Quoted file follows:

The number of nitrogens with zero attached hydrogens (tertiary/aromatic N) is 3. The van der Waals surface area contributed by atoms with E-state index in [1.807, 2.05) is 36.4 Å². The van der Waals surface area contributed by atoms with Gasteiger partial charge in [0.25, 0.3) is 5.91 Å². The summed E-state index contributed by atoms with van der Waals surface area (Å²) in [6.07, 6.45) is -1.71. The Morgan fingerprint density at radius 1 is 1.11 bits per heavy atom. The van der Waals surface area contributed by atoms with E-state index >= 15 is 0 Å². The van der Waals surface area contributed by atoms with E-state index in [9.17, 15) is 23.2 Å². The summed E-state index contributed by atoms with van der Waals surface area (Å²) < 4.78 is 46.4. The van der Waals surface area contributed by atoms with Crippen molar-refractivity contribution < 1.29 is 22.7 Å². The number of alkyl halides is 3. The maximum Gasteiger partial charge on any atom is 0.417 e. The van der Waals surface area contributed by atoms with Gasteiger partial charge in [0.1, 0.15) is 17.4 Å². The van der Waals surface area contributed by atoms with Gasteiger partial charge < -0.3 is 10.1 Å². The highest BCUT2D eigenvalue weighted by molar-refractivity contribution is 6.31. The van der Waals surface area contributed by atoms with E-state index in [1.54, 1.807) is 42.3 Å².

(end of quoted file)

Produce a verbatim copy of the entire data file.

The number of nitrogens with zero attached hydrogens (tertiary/aromatic N) is 3. The van der Waals surface area contributed by atoms with E-state index in [1.807, 2.05) is 36.4 Å². The van der Waals surface area contributed by atoms with Gasteiger partial charge in [0.25, 0.3) is 5.91 Å². The summed E-state index contributed by atoms with van der Waals surface area (Å²) in [6.07, 6.45) is -1.71. The Morgan fingerprint density at radius 1 is 1.11 bits per heavy atom. The van der Waals surface area contributed by atoms with E-state index >= 15 is 0 Å². The van der Waals surface area contributed by atoms with E-state index in [9.17, 15) is 23.2 Å². The summed E-state index contributed by atoms with van der Waals surface area (Å²) < 4.78 is 46.4. The van der Waals surface area contributed by atoms with Crippen molar-refractivity contribution < 1.29 is 22.7 Å². The number of alkyl halides is 3. The maximum Gasteiger partial charge on any atom is 0.417 e. The van der Waals surface area contributed by atoms with Gasteiger partial charge in [0.1, 0.15) is 17.4 Å². The van der Waals surface area contributed by atoms with Gasteiger partial charge < -0.3 is 10.1 Å². The highest BCUT2D eigenvalue weighted by molar-refractivity contribution is 6.31. The van der Waals surface area contributed by atoms with E-state index in [1.54, 1.807) is 42.3 Å².